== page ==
3. We put a high value on standing up for those that cannot stand up for themselves.  While I have very little regard for a man that will not defend his family and his own liberties, I will never forget the faces of the kids in every town and village where we spent time.  With the little English that many of them could speak they would ask about the United States and what it was like to live in a country full of movie stars and sports heroes.  I did not personally know any of the people they wanted to talk about, but it was clear that to these kids my home was an amazing place.  Seeing these children would make me think of my own.  I would remember that the freedom my kids enjoy was purchased by someone else.  I was thankful I could stand up for these children when no one else would.
4. I am now a part of a generation of Americans that has the experience, perspective and resolve to move our country forward.  I weary of hearing politicians and pundits explain that the erosion of our personal liberties is necessary and that the United States should take a back seat on the world’s stage.  They explain that the world is ready to negotiate for peace and that military strength is becoming unnecessary.  They would have us believe that evil is on the decline and that might no longer makes right.  They are of course naïve and lack the perspective that comes from confronting this evil personally and watching those that you care about give their lives defeating it.  As the veterans of the wars in Iraq and Afghanistan begin to take the lead in American society, our country will once again be placed in the hands of those that that have experienced instead of those that have just heard. Things sometimes seem bleak, but I am confident that these men and women will stand up and take their rightful place of leadership.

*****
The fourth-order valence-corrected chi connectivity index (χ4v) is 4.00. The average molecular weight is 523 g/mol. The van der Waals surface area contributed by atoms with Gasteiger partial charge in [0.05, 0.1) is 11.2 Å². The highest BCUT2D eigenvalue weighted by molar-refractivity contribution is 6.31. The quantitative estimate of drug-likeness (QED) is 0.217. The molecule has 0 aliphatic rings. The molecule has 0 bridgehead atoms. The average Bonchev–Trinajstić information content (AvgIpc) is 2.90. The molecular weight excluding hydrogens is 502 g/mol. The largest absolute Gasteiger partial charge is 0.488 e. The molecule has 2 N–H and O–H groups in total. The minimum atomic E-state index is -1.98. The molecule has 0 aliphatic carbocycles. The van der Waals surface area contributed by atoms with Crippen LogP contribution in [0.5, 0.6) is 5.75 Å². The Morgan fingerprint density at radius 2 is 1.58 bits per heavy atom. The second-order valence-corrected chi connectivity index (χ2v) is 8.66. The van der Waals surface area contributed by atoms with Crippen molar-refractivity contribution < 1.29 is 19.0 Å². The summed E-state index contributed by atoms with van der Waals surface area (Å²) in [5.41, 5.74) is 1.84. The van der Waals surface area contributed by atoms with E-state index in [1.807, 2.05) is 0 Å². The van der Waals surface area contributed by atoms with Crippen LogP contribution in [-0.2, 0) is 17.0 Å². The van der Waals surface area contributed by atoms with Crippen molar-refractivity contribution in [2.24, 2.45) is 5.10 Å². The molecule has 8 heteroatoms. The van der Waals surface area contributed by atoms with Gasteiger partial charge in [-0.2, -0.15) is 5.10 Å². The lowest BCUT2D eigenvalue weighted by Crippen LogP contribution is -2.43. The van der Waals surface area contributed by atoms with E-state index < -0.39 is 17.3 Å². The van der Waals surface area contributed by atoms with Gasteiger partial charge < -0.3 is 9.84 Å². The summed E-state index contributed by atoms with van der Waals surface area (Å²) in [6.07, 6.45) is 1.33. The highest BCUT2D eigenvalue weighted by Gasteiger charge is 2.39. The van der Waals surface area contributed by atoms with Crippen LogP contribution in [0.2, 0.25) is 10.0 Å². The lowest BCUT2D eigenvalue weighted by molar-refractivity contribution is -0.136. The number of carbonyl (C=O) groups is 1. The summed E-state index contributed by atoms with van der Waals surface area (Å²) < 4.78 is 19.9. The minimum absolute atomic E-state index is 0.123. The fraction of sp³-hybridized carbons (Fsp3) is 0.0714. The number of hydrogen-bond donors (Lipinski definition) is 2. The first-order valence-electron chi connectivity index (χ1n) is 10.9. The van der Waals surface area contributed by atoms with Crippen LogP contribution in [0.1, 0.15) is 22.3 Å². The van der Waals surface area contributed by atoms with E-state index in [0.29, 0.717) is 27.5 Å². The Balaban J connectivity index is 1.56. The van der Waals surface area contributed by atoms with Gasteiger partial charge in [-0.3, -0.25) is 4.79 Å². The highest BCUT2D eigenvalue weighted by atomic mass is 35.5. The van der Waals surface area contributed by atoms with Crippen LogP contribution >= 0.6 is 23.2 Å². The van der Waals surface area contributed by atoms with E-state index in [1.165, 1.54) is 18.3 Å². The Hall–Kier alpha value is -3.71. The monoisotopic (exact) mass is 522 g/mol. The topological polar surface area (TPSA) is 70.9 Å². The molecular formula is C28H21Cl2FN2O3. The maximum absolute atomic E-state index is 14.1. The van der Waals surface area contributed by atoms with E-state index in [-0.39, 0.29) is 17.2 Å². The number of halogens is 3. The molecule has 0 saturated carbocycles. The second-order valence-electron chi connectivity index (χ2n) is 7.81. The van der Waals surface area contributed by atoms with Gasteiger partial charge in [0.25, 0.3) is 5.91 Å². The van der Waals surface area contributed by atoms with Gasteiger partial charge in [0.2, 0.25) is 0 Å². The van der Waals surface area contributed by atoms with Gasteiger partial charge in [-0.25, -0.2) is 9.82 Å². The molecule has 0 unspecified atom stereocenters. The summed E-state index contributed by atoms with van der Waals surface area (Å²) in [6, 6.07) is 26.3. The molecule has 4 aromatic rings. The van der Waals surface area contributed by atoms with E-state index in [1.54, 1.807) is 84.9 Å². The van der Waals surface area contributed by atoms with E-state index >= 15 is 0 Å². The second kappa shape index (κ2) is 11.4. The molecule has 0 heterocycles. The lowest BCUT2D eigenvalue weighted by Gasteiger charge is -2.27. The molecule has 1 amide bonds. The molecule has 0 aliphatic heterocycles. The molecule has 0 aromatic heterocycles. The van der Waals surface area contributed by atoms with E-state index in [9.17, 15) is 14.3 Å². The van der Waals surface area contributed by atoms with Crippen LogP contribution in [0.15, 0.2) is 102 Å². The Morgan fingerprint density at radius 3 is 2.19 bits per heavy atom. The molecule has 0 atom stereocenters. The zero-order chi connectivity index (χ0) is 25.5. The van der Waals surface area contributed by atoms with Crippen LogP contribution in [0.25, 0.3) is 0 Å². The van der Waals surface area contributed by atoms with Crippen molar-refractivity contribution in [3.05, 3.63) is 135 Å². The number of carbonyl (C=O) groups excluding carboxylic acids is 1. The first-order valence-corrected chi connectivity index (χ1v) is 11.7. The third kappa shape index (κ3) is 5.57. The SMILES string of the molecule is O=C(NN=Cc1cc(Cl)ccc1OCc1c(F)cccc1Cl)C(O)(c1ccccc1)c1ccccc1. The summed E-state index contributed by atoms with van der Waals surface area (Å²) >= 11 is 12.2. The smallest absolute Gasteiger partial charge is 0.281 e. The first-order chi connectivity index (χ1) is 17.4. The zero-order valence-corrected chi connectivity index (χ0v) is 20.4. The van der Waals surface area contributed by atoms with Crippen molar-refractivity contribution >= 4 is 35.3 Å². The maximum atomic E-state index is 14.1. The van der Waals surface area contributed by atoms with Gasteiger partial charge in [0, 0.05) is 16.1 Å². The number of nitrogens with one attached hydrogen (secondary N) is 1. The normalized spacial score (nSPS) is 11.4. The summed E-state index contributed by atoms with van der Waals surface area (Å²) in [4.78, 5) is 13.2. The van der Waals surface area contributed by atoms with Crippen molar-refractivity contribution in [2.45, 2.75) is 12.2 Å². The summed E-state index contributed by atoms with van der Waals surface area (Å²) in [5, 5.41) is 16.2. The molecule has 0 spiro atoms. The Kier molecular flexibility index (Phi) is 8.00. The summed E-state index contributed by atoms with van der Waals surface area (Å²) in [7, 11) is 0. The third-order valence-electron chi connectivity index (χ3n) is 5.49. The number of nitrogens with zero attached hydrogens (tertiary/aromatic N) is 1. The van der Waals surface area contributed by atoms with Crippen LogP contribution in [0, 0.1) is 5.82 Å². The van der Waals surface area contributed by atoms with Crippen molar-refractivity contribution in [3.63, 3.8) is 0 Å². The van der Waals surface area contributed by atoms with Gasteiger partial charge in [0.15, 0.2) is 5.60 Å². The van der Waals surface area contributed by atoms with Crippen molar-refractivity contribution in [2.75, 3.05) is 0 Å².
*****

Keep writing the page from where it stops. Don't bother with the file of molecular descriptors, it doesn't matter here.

There are other things that could be said here and many other reasons that I am thankful to be a United States combat veteran.  While the current events in Iraq stir up painful memories and emotions for those that have been there, I do not believe they need to cause hopelessness or despair. It is time for the people of Iraq to decide what they will do and whether or not they will honor the sacrifices that have been made on their behalf.  Regardless of how these events play out however, for those that have a personal connection to that place, we can always be thankful to have had the opportunity to be “The watchmen on the walls of world freedom.”
 
Jeremy Stalnecker Executive Director – Mighty Oaks Warrior Foundation